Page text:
You Can Get in on the GoPro IPO, But Maybe You Shouldn't

GoPro opens up its IPO to "friends and family" that includes fans, but it may be a risky bet.

Jun 17, 2014 at 8:00AM


GoPro is doing a neat thing with its upcoming Initial Public Offering. It's letting its users in on the fun. The maker of the popular wearable cameras is allocating a portion of its new shares to social IPO platform LOYAL3 to make sure that it's not just institutional investors and well-to-do brokerage clients getting stock at the IPO price. 

"If it wasn't for you -- our passionate customers and fans -- none of this would be possible," GoPro Chief Executive Officer Nick Woodman said to interested investors. "This is our way of saying thanks."

It's unusual for companies to let their customers get a crack at grabbing a piece of the IPO action before they start trading in the aftermarket. It doesn't always pan out. Vonage shareholders were burned. Boston Beer investors were tickled to know that the vouchers on six packs to participate in the sudsy transaction paid off. Garden Botanika shoppers were obliterated. 

GoPro's plan to offer 1.5% of its IPO to fans looking to invest between $100 and $10,000 is a great tip of the hat to the consumers that made it possible, but buying into the wearable computing darling's debut is not without its risks.

As for now, GoPro is looking to price its IPO between $21 and $24, valuing the company at nearly $3 billion. This would be a bargain if it was cheap, but investors may want to reconsider the IPO or at the very least hopping off quickly after it treats early birds to an early pop.

I've suggested that investors buy Ambarella (NASDAQ:AMBA) instead of GoPro. It's the lone provider of video compression and image processing semiconductors for GoPro's cameras, but Ambarella isn't hogtied to GoPro's popularity. Ambarella's presence in Dropcam surveillance cameras and a recent deal for Google Helpouts provide diversification in high-def cameras. 

That's a good thing these days. GoPro was on a tear in 2012 when revenue more than doubled and again last year when sales soared 87% to hit $985.7 million. However, revenue surprisingly declined during the first quarter with operating expenses shooting 46% higher. 

GoPro's prospectus warns investors that the heady growth through 2013 isn't likely to be repeated. This doesn't mean that its prospects peaked last year. The first quarter could be a fluke. If GoPro was going public as an exit strategy it would be selling a ton of insider stock. It also wouldn't be likely to promote the shares to individual investors that aren't very market savvy. A sinking stock can lead to upset shareholders. We saw that happen with Vonage when the Web-based phone service actually had to go after customers that didn't pay up for the busted IPO's stock.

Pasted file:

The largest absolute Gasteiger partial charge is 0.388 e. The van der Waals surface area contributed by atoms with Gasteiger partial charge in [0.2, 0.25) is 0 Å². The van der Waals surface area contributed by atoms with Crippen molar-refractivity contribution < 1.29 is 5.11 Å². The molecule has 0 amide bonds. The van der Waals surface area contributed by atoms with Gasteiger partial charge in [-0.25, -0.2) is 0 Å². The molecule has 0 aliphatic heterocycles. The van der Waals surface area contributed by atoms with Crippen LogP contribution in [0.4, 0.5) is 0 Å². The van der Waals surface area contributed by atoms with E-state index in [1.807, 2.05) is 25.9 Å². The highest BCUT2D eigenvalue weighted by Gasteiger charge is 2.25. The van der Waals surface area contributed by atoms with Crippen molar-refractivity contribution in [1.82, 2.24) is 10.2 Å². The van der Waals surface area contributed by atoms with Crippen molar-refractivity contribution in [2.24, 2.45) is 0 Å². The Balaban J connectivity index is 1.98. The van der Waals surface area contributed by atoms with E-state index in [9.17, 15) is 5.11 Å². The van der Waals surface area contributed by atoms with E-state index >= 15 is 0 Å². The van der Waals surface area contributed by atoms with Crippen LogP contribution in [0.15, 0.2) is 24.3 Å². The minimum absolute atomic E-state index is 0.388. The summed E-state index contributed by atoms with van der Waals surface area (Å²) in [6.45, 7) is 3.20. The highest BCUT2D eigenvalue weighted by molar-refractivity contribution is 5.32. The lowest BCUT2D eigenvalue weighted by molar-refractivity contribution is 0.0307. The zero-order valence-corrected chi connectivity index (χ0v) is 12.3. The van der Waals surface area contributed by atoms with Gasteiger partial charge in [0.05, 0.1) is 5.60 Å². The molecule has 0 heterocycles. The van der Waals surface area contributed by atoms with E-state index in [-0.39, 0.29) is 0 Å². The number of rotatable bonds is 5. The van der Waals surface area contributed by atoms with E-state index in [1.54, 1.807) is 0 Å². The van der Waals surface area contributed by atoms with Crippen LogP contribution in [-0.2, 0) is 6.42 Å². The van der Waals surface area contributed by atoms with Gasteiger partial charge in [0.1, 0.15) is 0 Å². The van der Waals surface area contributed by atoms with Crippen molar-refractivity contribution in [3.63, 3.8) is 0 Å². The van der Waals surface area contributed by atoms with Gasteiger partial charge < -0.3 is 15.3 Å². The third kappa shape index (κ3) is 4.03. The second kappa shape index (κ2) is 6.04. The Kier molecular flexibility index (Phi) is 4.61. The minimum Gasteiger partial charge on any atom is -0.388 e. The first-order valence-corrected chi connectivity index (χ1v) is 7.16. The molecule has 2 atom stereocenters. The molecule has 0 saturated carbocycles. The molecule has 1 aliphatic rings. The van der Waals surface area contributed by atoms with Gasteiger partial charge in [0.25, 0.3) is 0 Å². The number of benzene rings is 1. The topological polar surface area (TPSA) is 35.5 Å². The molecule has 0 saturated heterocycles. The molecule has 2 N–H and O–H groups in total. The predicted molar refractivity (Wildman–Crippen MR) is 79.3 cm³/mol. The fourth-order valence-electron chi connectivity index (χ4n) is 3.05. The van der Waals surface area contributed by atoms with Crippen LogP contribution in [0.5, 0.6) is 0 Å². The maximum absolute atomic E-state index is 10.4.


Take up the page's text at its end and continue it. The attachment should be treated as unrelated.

GoPro is naturally hoping that it follows Boston Beer's road map. Investors that got in at $15 in 1995 are sitting pretty on a nearly 15-bagger today. However, until GoPro actually delivers its next few quarters of financials it will be hard to tell if it did in fact peak late last year or if all of the R&D spending that's weighing on profits now will pay off. By then it will be too late, of course. Investors need to decide now, and missing out on an opening day pop will make this a gamble that many small investors choose to make. Ambarella's still the smarter and safer wager.

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Rick Munarriz owns shares of Ambarella. The Motley Fool recommends Ambarella, Apple, and Boston Beer. The Motley Fool owns shares of Ambarella, Apple, and Boston Beer. Try any of our Foolish newsletter services free for 30 days. We Fools may not all hold the same opinions, but we all believe that considering a diverse range of insights makes us better investors. The Motley Fool has a disclosure policy.

A Financial Plan on an Index Card

Keeping it simple.

Aug 7, 2015 at 11:26AM

Two years ago, University of Chicago professor Harold Pollack wrote his entire financial plan on an index card.

It blew up. People loved the idea. Financial advice is often intentionally complicated. Obscurity lets advisors charge higher fees. But the most important parts are painfully simple. Here's how Pollack put it:

The card came out of chat I had regarding what I view as the financial industry's basic dilemma: The best investment advice fits on an index card. A commenter asked for the actual index card. Although I was originally speaking in metaphor, I grabbed a pen and one of my daughter's note cards, scribbled this out in maybe three minutes, snapped a picture with my iPhone, and the rest was history.

More advisors and investors caught onto the idea and started writing their own financial plans on a single index card.

I love the exercise, because it makes you think about what's important and forces you to be succinct.

So, here's my index-card financial plan:


Everything else is details. 

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